One thing that is often overlooked is the creative options a career in construction offers. Typically, people’s perceptions and media portrayal lead to the assumption that the sector is only about builders and maybe the occasional plumber. However, to an architect or designer, creative thinking is essential. Facts about the creative side of the industry need to be highlighted in order to draw a wide variety of people into careers in construction.
In all honesty, it is only recently that I have learnt about the diversity of job roles in the construction industry. With hindsight, I feel it’s easy to overlook the links between professions such as architecture and the stereotypical depiction of those working in the industry both drawn in people’s minds and in the media. I personally believe this to be the main reason why construction is seen as an unappealing career path to lots of young people.
I would like to see people working in the industry doing more to make sure students learn more about what prospects it offers while they’re in school. Writing this piece has proved an eye-opener. Researching it has explained the real need for younger workers in the construction industry. It has also opened my eyes to a wide range of options within what I admit previously believed to be a pretty dull, uncreative sector limited to just a few jobs that, although essential, were not worth even considering a career in.
To be honest, I also believe that the lack of younger people looking for careers in construction is due to stereotypes in popular culture that are so engrained they are automatically seen as true. Let’s put it like this: Things such as MoneySupermarket’s ‘Builders vs Strutters’ advertising campaign do not help inspire young people to join this diverse, creative, and thoroughly interesting sector that provides an opportunity to change people’s lives for the better and make a real difference to the world.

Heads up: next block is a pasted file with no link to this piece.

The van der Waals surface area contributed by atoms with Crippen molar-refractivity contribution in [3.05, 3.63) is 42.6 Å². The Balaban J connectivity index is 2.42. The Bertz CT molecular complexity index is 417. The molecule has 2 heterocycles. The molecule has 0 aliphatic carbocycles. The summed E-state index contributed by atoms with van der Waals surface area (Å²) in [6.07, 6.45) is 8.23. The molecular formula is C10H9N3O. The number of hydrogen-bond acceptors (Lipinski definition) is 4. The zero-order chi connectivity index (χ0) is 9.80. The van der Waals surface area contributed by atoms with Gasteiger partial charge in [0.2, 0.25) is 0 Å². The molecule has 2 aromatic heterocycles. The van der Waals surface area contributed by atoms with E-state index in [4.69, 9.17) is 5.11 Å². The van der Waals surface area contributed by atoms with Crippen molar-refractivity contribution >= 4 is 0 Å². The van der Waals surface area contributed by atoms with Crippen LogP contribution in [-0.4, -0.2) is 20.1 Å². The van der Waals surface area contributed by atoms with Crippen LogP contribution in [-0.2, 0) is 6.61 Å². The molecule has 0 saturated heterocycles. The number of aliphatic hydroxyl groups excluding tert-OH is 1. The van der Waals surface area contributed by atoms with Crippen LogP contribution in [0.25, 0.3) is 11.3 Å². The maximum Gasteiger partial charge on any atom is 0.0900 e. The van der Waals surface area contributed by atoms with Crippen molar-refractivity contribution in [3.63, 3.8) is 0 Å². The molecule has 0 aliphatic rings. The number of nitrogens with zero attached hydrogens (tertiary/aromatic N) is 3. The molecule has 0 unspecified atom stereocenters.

What young people really need to see more of are the many positive aspects of construction. This means educating people on the importance of the industry and the wide range of career prospects it offers. I think industry needs to think about partnering with schools and colleges so children and young people can hear – first hand – how rewarding and creative working in the sector can be. I’d also like to see more graduate and non-graduate schemes offered by the industry that allow people to get a taste of all the types of work a career in construction offers.
If this doesn’t happen, I think young people will remain close-minded to the opportunities available and the construction industry skills shortage will only get bigger.
Jacques Prior-Chadfield was born in December 2001. He attends the Radcliffe School, in Wolverton, Milton Keynes, where notable alumni include England and 'Spurs midfielder Dele Alli. Jacques recently completed work experience with Trimble MEP and credits his two week's tenure with sparking an enthusiasm for looking at Higher Education opportunities that cross-transfer to the construction industry.